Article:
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Pierre Gassendi and his Trials to reconcile Epicurean atomism with Christianity

Pierre Gassendi and his Trials to reconcile Epicurean atomism with Christianity

You have read the title? I guess, you might be scared now, but Pierre Gassendi was a decent fellow… On January 22, 1592, French philosopher, priest, scientist, astronomer, and mathematician. Pierre Gassendi was born. Gassendi revived Epicureanism as a substitute for Aristotelianism, attempting in the process to reconcile Atomism‘s mechanistic explanation of nature with Christian belief in immortality, free will, an infinite God, and creation.He clashed with his contemporary Descartes on the possibility…
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The Most Accurate Instruments of Gemma Frisius

The Most Accurate Instruments of Gemma Frisius

On December 9, 1508, physician, mathematician, cartographer, philosopher, and instrument maker Gemma Frisius was born. He created important globes, improved the mathematical instruments of his day and applied mathematics in new ways to surveying and navigation. Reinerus Gemma was born in Dokkum, Friesland, a coastal province in northern Netherlands, of poor parents who died when he was young. He only adopted the name Frisius when he later became a scholar for, like…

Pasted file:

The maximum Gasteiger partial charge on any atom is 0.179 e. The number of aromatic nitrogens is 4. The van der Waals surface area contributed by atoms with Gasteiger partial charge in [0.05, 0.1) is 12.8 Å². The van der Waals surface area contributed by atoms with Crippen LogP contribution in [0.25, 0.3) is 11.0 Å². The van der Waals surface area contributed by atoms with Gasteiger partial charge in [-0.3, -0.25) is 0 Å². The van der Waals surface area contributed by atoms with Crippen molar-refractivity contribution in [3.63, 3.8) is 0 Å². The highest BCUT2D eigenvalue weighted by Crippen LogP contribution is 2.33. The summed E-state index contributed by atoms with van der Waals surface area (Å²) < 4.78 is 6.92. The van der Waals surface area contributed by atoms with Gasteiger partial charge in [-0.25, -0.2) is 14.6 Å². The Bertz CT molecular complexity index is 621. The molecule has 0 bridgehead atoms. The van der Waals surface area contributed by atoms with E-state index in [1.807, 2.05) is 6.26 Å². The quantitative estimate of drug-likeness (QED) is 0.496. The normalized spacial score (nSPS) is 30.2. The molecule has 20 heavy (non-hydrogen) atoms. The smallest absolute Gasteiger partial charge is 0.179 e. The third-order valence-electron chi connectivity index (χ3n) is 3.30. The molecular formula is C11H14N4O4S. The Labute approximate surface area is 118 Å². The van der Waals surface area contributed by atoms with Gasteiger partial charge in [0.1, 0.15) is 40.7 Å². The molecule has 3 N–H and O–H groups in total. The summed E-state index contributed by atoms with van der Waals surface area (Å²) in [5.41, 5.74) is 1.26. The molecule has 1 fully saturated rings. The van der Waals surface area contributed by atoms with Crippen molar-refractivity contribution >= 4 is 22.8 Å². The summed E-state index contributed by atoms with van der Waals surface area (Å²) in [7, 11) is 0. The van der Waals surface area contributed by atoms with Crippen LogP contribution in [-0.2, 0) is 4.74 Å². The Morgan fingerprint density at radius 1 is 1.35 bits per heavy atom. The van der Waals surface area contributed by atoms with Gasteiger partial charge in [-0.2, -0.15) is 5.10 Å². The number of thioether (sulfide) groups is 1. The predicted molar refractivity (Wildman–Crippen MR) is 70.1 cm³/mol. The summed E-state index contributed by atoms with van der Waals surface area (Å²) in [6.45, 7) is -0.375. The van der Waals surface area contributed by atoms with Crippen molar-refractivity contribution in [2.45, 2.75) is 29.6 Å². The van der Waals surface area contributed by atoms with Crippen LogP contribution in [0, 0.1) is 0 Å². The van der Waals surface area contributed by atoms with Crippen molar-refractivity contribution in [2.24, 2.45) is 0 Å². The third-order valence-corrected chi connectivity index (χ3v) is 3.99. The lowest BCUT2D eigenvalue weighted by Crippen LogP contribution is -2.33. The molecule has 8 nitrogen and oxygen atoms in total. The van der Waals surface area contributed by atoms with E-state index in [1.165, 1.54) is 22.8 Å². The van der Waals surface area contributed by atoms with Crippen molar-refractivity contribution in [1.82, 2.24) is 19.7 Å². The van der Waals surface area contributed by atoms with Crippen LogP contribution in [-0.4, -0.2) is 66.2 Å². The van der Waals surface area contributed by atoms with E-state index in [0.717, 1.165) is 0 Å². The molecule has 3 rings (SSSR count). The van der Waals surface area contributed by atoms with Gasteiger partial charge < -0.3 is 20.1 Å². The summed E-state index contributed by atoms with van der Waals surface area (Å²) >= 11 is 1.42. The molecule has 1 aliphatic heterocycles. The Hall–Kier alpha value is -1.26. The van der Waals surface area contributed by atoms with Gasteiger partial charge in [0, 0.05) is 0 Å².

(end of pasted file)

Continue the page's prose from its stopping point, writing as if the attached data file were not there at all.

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Christine Ladd-Franklin and the Theory of Colour Vision

Christine Ladd-Franklin and the Theory of Colour Vision

On December 1, 1847, American psychologist, logician, and mathematician Christine Ladd-Franklin was born. She is known for contributions to the theory of color vision accounting for the development of man’s color sense which countered the established views of Helmholtz, Young, and Hering. Her position was that color-sense developed in stages. Christine Ladd-Franklin began her higher education at Vassar College, but had to withdraw after only one year due to financial problems. Fortunately,…